General Grabber AT2 and Firestone Destination AT, as the name indicates, are both All-Terrain tires, which are focused on providing a balance between on and off-roading performances. However, AT2 due to its widely spaced tread design marginally provides better off-road traction compared to its counterpart AT who is more suitable for on-road driving experience due to its closely packed tread design.
AT2 has better-built strength and aggressive design providing an extra boost while exploring off-road. For a detailed analysis of the performance of these tires on different terrains, keep reading till the end.
Comparing Firestone Destination AT with General Grabber AT2
General Grabber AT2 has an aggressive symmetrical computer-optimized design with five rows of sparsely placed tread blocks providing wide and deep grooves between them which ultimately reduces its on-road performance. Its tread blocks feature traction edges and multiple sipes for better grip on wet roads. Wide grooves do allow the efficient removal of mud, soft snow, and debris, bolstering its off-road traction. The wide shoulder design does come in handy during mud traction as it allows mud to easily pass through it. The tire lacks proper traction on ice as there is no decent contact area and due to its shallow sipes. It also introduces bold stone ejectors for better rock traction. The highly optimized shoulder design also provides good handling during off-roading. It has higher built strength and treadwear resistance that improves its durability and mileage. It’s louder on road compared to its counterpart but exceeds in off-road driving comfort due to the shock dampening ability provided by its wider grooves.
Firestone Destination AT tread pattern is engineered to provide good on-road traction along with mild off-road performance. It features a non-aggressive symmetrical tread design with continuous central rib surrounded by separated tread blocks. The central rib is for providing the extra grip during on-roading while the tread blocks wrapped around the rib are for providing the necessary off-road traction. This special blend of on and off-road traction tread blocks pattern is known as “UNI-T” technology utilized by Firestone. It has fewer sipes compared to other tires, decreasing its wet traction. The grooves are narrow and don’t offer much depth which hinders its mud, soft snow, and gravel traction capabilities. On the ice, the tire performs exceptionally well due to its higher contact patch with the road and deeper sipes allowing it to firmly grasp the icy roads. It uses an innovative compound named “Long Link Carbon” which is stronger and does provide extra resistance against treadwear abrasion, improving the durability and mileage of the tire. Its enhanced built material still lacks the toughness and resistance like that of AT2. Its noise cancellation ability is higher due to the lower void ratio but the same decreases its ability to navigate smoothly on uneven terrain.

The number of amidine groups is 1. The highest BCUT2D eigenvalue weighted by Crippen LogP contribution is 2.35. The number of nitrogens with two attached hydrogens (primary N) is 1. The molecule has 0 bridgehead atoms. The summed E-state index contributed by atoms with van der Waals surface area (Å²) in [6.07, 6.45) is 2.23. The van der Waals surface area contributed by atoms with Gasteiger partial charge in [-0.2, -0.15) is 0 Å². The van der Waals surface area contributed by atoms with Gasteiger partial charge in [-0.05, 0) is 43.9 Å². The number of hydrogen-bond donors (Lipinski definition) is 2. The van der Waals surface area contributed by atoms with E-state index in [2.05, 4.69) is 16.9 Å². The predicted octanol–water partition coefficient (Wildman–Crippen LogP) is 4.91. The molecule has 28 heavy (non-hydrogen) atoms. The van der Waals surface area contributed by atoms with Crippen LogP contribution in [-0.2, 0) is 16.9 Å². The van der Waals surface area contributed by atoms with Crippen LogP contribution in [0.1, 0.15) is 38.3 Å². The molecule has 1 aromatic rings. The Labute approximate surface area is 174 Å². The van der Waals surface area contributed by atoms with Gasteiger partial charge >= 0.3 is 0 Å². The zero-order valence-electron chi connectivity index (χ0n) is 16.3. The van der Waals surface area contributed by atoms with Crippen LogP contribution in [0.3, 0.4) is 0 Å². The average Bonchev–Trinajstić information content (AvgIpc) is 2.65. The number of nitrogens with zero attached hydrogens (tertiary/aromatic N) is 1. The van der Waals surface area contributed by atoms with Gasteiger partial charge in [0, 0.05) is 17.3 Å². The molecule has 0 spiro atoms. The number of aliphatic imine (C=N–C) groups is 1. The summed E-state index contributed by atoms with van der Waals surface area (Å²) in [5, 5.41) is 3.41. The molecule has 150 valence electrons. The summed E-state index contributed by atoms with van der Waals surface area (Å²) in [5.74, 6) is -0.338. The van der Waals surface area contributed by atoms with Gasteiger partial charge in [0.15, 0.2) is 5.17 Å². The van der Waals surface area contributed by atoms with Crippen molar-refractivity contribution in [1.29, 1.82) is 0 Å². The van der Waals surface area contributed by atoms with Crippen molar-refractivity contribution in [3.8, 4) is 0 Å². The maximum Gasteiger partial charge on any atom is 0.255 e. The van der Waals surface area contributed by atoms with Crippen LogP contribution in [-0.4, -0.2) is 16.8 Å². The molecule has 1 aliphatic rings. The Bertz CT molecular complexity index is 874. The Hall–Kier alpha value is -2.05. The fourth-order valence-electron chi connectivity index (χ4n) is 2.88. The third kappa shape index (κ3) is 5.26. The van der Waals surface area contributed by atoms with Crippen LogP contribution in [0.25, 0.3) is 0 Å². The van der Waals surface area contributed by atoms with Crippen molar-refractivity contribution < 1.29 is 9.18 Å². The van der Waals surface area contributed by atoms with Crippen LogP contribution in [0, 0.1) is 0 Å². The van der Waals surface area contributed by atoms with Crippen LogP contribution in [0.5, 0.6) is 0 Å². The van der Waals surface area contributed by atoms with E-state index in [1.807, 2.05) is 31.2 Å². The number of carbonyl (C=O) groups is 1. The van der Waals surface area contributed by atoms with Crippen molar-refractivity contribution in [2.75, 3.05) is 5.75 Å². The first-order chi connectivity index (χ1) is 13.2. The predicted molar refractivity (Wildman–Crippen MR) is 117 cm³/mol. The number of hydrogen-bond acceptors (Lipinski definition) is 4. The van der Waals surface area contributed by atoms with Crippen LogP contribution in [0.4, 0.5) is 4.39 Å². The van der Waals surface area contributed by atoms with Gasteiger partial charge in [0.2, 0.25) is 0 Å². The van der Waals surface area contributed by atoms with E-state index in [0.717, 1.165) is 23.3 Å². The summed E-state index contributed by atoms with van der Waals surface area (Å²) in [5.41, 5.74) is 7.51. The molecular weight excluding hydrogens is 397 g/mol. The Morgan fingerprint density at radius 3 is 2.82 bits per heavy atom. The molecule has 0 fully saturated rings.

On-Road Traction Comparison
AT2 tread has a lower contact area with the road causing less grip to be acquired, increasing its braking distance. This negatively affects the on-road traction of this tire making it second to that of AT tire. Contradictory to dry traction, its performance in wet conditions is much better. The wider grooves combined with numerous sipes allow water to easily pass through them, making it a better option for driving in wet conditions.
AT is somewhat focused on reliable on-road performance by adding a continuous rib which provides that extra boost to on-road traction by increasing the contact patch of the tire. This improves the grip, thus resulting in overall better on-road dry traction. Narrow grooves and fewer sipes are average in wet traction, as they perform adequately to avoid hydroplaning but are not preferred to tackle severe wet conditions.
Off-Road Traction Comparison
Wider grooves of AT2 allow smooth navigation of vehicle through the mud as it can easily evacuate the mud by throwing it backward, hence moving the tire forward. The open shoulder design of AT2 further assists in the efficient traction of mud by allowing the mud to seemly pass through its wide shoulder stud grooves, resulting in a much efficient tire on mud.
AT has narrow grooves comparatively that can throwback mud and make its way through the muddy terrain but are not preferable in heavy mud as the narrow grooves are not well equipped to handle heavy mud efficiently. The grooves will fill with the heavy mud, making the tire lose its grip and turn it into a slick.